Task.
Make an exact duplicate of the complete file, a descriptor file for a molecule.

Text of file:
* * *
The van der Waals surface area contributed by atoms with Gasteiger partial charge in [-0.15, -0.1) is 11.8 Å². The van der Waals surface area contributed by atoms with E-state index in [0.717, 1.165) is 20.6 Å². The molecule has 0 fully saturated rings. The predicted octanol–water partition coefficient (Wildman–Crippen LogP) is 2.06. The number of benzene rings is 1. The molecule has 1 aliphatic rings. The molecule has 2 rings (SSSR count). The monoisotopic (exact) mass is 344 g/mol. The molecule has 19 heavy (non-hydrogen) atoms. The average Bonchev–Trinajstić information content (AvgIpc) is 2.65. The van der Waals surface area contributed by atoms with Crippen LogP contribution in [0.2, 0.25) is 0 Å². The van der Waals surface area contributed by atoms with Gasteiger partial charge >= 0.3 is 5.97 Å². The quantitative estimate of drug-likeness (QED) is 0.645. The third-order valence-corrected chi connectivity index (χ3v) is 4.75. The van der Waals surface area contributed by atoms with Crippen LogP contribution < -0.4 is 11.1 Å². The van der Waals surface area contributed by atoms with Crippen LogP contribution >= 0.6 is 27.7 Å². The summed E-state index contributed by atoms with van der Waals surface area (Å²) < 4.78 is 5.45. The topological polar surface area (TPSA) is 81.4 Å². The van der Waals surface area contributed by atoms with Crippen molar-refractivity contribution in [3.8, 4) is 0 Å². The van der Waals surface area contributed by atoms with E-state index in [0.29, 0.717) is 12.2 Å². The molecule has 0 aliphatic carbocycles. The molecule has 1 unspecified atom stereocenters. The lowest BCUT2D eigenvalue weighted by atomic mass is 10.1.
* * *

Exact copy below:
The van der Waals surface area contributed by atoms with Gasteiger partial charge in [-0.15, -0.1) is 11.8 Å². The van der Waals surface area contributed by atoms with E-state index in [0.717, 1.165) is 20.6 Å². The molecule has 0 fully saturated rings. The predicted octanol–water partition coefficient (Wildman–Crippen LogP) is 2.06. The number of benzene rings is 1. The molecule has 1 aliphatic rings. The molecule has 2 rings (SSSR count). The monoisotopic (exact) mass is 344 g/mol. The molecule has 19 heavy (non-hydrogen) atoms. The average Bonchev–Trinajstić information content (AvgIpc) is 2.65. The van der Waals surface area contributed by atoms with Crippen LogP contribution in [0.2, 0.25) is 0 Å². The van der Waals surface area contributed by atoms with Gasteiger partial charge >= 0.3 is 5.97 Å². The quantitative estimate of drug-likeness (QED) is 0.645. The third-order valence-corrected chi connectivity index (χ3v) is 4.75. The van der Waals surface area contributed by atoms with Crippen LogP contribution < -0.4 is 11.1 Å². The van der Waals surface area contributed by atoms with Crippen LogP contribution >= 0.6 is 27.7 Å². The summed E-state index contributed by atoms with van der Waals surface area (Å²) < 4.78 is 5.45. The topological polar surface area (TPSA) is 81.4 Å². The van der Waals surface area contributed by atoms with Crippen molar-refractivity contribution in [3.8, 4) is 0 Å². The van der Waals surface area contributed by atoms with E-state index in [0.29, 0.717) is 12.2 Å². The molecule has 0 aliphatic carbocycles. The molecule has 1 unspecified atom stereocenters. The lowest BCUT2D eigenvalue weighted by atomic mass is 10.1.